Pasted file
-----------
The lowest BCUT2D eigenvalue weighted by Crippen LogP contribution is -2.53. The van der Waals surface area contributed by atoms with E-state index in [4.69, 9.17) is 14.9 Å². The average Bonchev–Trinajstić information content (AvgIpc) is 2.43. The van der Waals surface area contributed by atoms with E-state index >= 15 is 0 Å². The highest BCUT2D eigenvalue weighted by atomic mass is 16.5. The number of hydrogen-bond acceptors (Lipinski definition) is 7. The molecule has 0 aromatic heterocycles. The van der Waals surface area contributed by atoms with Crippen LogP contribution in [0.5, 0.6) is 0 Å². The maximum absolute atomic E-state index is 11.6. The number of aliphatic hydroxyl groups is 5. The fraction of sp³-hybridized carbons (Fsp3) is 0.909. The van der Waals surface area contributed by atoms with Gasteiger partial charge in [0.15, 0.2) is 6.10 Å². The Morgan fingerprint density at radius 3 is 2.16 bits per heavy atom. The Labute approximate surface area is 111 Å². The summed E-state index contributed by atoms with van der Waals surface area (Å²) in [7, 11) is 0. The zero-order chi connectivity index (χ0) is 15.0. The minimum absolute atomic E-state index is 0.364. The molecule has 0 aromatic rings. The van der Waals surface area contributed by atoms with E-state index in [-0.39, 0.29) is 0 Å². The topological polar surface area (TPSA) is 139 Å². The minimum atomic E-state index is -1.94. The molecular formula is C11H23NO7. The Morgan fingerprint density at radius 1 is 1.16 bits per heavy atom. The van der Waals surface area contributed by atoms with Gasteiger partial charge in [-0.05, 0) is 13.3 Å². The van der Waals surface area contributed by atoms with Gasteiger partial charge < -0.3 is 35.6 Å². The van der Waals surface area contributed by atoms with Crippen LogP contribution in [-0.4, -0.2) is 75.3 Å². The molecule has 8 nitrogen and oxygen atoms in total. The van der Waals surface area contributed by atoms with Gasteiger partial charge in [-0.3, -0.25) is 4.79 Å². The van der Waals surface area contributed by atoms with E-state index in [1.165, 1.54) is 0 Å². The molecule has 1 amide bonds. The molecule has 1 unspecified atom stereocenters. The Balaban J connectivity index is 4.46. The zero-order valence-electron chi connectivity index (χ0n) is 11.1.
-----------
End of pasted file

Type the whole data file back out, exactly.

The lowest BCUT2D eigenvalue weighted by Crippen LogP contribution is -2.53. The van der Waals surface area contributed by atoms with E-state index in [4.69, 9.17) is 14.9 Å². The average Bonchev–Trinajstić information content (AvgIpc) is 2.43. The van der Waals surface area contributed by atoms with E-state index >= 15 is 0 Å². The highest BCUT2D eigenvalue weighted by atomic mass is 16.5. The number of hydrogen-bond acceptors (Lipinski definition) is 7. The molecule has 0 aromatic heterocycles. The van der Waals surface area contributed by atoms with Crippen LogP contribution in [0.5, 0.6) is 0 Å². The maximum absolute atomic E-state index is 11.6. The number of aliphatic hydroxyl groups is 5. The fraction of sp³-hybridized carbons (Fsp3) is 0.909. The van der Waals surface area contributed by atoms with Gasteiger partial charge in [0.15, 0.2) is 6.10 Å². The Morgan fingerprint density at radius 3 is 2.16 bits per heavy atom. The Labute approximate surface area is 111 Å². The summed E-state index contributed by atoms with van der Waals surface area (Å²) in [7, 11) is 0. The zero-order chi connectivity index (χ0) is 15.0. The minimum absolute atomic E-state index is 0.364. The molecule has 0 aromatic rings. The van der Waals surface area contributed by atoms with E-state index in [-0.39, 0.29) is 0 Å². The topological polar surface area (TPSA) is 139 Å². The minimum atomic E-state index is -1.94. The molecular formula is C11H23NO7. The Morgan fingerprint density at radius 1 is 1.16 bits per heavy atom. The van der Waals surface area contributed by atoms with Gasteiger partial charge in [-0.05, 0) is 13.3 Å². The van der Waals surface area contributed by atoms with Gasteiger partial charge < -0.3 is 35.6 Å². The van der Waals surface area contributed by atoms with Crippen LogP contribution in [-0.4, -0.2) is 75.3 Å². The molecule has 8 nitrogen and oxygen atoms in total. The van der Waals surface area contributed by atoms with Gasteiger partial charge in [-0.3, -0.25) is 4.79 Å². The van der Waals surface area contributed by atoms with E-state index in [1.165, 1.54) is 0 Å². The molecule has 1 amide bonds. The molecule has 1 unspecified atom stereocenters. The Balaban J connectivity index is 4.46. The zero-order valence-electron chi connectivity index (χ0n) is 11.1.